Three weeks ago, I found myself sitting on a junk in the middle of Ha Long Bay in Vietnam. My wife, Mirah, and I were fortunate enough to be spending some time in Southeast Asia and were settling into a two-day tour of the Bay with some fellow backpackers.
As an avid (if not always fluent) Spanish-speaker, I was readily drawn to a Spanish automotive engineer who happened to be taking the tour with us. As an avowed atheist, he was drawn to me as a future rabbi -- if for no other reason, to examine what and I how I truly believed.
Our conversation quickly turned to the theological, and my new-found friend posed an important question (which I will do by best to translate here): "If the universe is expanding, and perhaps infinitely large, then mathematically it would follow that there are also infinite planets like ours, with infinite numbers of people just like us having this conversation. So why would God care about us in particular?"
I found his question compelling. It actually evoked for me a similar observation made not by an avowed atheist, but a colleague and rabbi, Jeremy Kalmanofsky (See Jewish Theology in Our Time, page 24):
Theologically, I must conclude that all this [the whole universe] cannot be about us. Our narcissistic little species is inclined to view ourselves as protagonists in cosmic dramas of exile and redemption, rebellion and surrender, sin and salvation. We usually fail to absorb what Copernicus proved half a millennium ago: that we do not live at the center of the universe. We still theologize geocentrically. Contemporary Judaism needs a faith befitting a cosmos; a faith that does not narrow the infinite God to the infinitesimal conditions of our times and place.
While Kalmanofsky and my Spanish interlocutor identify religiously in entirely different ways, each brings about a strong argument against the conception of a personal God that I held at other points in my life.
How and why would God speak to me personally when there might be infinite other creatures on infinite numbers of other planets likewise seeking connection to the Divine? Why would God care about my life, when there are so many others to care about? Is it possible that even an omnipotent God would simultaneously care about and connect with everyone on earth and all creatures throughout the universe?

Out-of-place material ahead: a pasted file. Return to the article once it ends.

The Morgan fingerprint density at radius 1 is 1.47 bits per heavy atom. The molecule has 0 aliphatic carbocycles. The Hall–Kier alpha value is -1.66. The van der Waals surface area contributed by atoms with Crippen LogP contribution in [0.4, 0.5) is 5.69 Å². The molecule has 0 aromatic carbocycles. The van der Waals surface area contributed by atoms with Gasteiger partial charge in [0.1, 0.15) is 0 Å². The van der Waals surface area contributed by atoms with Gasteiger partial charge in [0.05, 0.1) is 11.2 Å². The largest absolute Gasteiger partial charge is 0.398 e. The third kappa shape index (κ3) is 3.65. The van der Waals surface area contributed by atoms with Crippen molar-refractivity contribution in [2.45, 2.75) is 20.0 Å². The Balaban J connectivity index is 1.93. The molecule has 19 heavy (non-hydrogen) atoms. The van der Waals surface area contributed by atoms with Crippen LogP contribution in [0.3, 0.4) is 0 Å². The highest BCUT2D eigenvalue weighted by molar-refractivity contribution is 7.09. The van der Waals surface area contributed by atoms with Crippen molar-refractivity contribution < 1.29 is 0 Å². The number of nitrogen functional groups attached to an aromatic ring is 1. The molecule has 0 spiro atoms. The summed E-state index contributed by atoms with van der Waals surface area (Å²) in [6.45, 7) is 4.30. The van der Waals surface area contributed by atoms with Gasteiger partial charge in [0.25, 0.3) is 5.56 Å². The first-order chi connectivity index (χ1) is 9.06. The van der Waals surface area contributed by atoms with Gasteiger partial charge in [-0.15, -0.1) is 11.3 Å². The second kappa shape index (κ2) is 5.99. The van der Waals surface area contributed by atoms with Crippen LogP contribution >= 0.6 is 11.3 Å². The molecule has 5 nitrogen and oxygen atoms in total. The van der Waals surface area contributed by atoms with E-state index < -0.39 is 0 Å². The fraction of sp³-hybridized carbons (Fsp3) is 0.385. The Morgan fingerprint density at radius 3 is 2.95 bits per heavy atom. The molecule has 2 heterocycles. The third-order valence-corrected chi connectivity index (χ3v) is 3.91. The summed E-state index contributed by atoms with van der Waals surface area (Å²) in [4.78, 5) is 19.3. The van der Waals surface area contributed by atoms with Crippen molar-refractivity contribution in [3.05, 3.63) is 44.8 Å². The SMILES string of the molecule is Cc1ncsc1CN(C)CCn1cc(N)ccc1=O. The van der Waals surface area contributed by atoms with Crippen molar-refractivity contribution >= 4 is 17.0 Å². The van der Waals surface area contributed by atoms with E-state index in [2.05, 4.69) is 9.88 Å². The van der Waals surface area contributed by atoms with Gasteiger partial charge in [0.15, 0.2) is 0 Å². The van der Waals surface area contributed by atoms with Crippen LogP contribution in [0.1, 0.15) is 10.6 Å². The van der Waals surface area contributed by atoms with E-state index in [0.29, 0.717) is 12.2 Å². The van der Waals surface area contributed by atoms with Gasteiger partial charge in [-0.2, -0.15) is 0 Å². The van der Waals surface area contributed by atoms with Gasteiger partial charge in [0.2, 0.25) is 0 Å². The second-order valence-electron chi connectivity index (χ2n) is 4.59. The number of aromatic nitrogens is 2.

Like most ideas, the notion of an omnipotent personal God is possible -- but I did not necessarily find it probable, particularly in light of questions that extended far beyond the bounds of our planet.
Instead, such cosmic questions and orientations pointed me toward a different conception of God, for which I had been struggling to find language and only gradually gaining the confidence to articulate: God as an ordering force in the universe.
Amid such an intense theological discussion on the boat in Ha Long Bay, I found my nerves eased by the view of stunning rock formations jutting out of the jade waters. Feeling relaxed, I decided to experiment with language to describe the God in which I believed.
Knowing the professional background of my fellow traveler, I actually began by invoking the concept of entropy -- the absence of order or increase in disorder. (He kindly pointed out that I was alluding to the Second Law of Thermodynamics and applying it reasonably accurately.)
Even in light of my own shortcomings as a scientist (my career ended in high school with Advanced Placement Chemistry, Physics, and Environmental Science), it seemed stark that there was so much order in the universe. It did not seem to be succumbing to entropy, theoretically devolving into greater chaos with each passing moment.
If disorder was increasing in our universe, and had been since its beginning, how was it that there was any planet with so much order as our own? How was it that our planet had emerged from a state of relative barrenness to host such sophisticated plant and animal life?
More personally compelling at the time of the conversation, how could I be so fortunate to have a mind with thoughts and the chance to travel on a boat between beautiful islands and rock formations in a natural wonder such as Ha Long Bay?
My existence was not marked by disorder, but rather incredible, miraculous, unspeakably intricate order. So was that of every other person and creature I had seen -- even if in our day to day lives we might not make note of the order on which the quotidian itself is predicated.